The Story of El Ruso: From a Life of Crime to a Life of Christ
Click to watch the music video for “El Ruso” [The Russian] and be inspired by the story that has touched hearts across Latin America and around the world.
An interview with the Langham Preacher who went from rebel to redeemed
Last year we shared with you the incredible story of Julian—the former Colombian hit man whose life was transformed when he encountered Christ in the most unlikely of places: prison. As an inmate of Bellavista, he helped grow the prison ministry from 50 men to more than 300. When he got out of jail, he traded the prison walls for the seminary classroom at Semanario Biblico de Colombia, where he met and was mentored by Langham Scholar Milton Acosta. Today, in some of the most violent areas in his city, this former assassin turned preacher is sharing the hope of Christ with his congregation—a dramatic example of the transformation that occurs when leaders are equipped to share God’s Word.
Recently, we were able to talk with Julian to learn more about his dramatic journey. Here, in his own words, Julian describes how God called him from a life of crime to a life serving Christ.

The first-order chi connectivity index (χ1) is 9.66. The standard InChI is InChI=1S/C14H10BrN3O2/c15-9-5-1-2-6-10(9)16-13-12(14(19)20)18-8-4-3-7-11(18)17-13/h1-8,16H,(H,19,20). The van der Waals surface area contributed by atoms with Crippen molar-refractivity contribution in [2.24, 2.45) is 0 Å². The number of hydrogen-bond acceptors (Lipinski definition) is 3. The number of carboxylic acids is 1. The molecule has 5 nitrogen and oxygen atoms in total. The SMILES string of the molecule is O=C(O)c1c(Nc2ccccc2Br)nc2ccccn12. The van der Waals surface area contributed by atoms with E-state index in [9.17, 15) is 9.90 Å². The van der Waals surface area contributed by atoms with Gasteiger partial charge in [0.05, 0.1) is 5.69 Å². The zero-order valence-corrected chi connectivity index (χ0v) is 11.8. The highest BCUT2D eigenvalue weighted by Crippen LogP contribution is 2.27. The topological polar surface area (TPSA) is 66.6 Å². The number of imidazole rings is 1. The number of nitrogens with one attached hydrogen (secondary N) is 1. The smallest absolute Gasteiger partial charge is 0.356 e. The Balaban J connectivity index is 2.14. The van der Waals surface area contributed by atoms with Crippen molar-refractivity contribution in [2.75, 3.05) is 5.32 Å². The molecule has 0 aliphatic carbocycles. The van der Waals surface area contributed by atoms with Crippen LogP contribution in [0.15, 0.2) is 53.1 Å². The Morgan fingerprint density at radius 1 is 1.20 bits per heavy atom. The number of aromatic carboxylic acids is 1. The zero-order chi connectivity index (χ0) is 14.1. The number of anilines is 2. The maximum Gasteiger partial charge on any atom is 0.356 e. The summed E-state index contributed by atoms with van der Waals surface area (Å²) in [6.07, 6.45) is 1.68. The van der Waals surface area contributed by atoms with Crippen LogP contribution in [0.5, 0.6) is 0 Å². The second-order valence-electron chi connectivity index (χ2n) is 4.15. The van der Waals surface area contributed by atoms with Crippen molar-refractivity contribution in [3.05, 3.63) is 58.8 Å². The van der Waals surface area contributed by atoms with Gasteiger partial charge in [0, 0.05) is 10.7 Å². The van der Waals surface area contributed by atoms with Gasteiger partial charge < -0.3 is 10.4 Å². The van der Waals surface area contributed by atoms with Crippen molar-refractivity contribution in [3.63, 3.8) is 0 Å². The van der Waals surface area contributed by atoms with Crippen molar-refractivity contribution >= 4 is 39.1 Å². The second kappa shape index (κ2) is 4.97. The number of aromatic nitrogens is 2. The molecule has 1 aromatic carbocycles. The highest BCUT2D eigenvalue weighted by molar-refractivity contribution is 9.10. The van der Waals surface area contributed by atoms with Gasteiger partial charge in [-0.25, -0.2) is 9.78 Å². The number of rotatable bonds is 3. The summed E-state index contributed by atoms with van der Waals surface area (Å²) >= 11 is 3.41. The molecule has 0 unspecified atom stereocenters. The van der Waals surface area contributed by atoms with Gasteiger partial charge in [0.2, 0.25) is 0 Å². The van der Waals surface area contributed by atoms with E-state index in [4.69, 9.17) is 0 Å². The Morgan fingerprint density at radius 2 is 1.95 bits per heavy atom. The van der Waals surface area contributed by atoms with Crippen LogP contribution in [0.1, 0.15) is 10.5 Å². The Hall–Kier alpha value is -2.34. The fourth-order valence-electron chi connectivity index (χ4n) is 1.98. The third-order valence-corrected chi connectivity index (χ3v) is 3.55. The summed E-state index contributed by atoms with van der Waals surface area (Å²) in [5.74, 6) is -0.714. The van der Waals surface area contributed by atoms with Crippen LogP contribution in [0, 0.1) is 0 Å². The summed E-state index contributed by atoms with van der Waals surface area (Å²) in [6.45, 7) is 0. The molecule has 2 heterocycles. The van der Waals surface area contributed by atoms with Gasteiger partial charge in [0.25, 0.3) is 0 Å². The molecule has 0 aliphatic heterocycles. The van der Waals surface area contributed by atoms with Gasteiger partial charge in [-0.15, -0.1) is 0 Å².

LP: Can you describe the moment when you gave your life to Christ?
Julian: “Well, I met the Lord in prison in a very precarious moment of my life, in a very sad moment, in a lonely moment, a moment where I didn’t know what to do. It was a moment when I wanted to take my own life. But, God had a purpose. I was peeling some potatoes, and I placed a knife to my neck. I said no more with this life because I had 30 to 40 years in prison sentence above me, my family, my girlfriend. I didn’t see a light of hope . . . and in that moment, a person arrived and said to me, ‘Ruso, there’s hope for you. The Lord Jesus Christ wants to do something for you. God can give you the hope you are lacking.’ I asked him, ‘What do you have that I don’t?’ He said ‘I have Christ in my life.’ I said, ‘I have Christ too,’ and then he said, ‘No, there is a difference. It is one thing to believe in God, and another to obey Him.’ And that’s when I received the Lord. I was crying and felt an indescribable happiness and joy.”
LP: Can you describe what your life was like as a Christian in prison?
Julian: “After I gave myself to the Lord I spent long hours reading the Word of God. They used to lock us up at 4:00 p.m. and at that time I would start reading the Word of God. I was passionate about it and I would read the Bible all the time. I was criticized a lot because I had become a strong advocate of the Word of God…They would say it was a pity I had become a remorseful hit man, and had changed a gun for the Bible. My friends would point at me when we got together on the patio at 5:30 a.m. to praise God. We were 50 or 60 men praising God early in the morning . . . It was very amazing to feel the Lord’s support in that situation . . . What type of hope do you have when you’re in prison? None. You only have the hope Jesus Christ can provide. “
LP: When did you feel God calling you into ministry?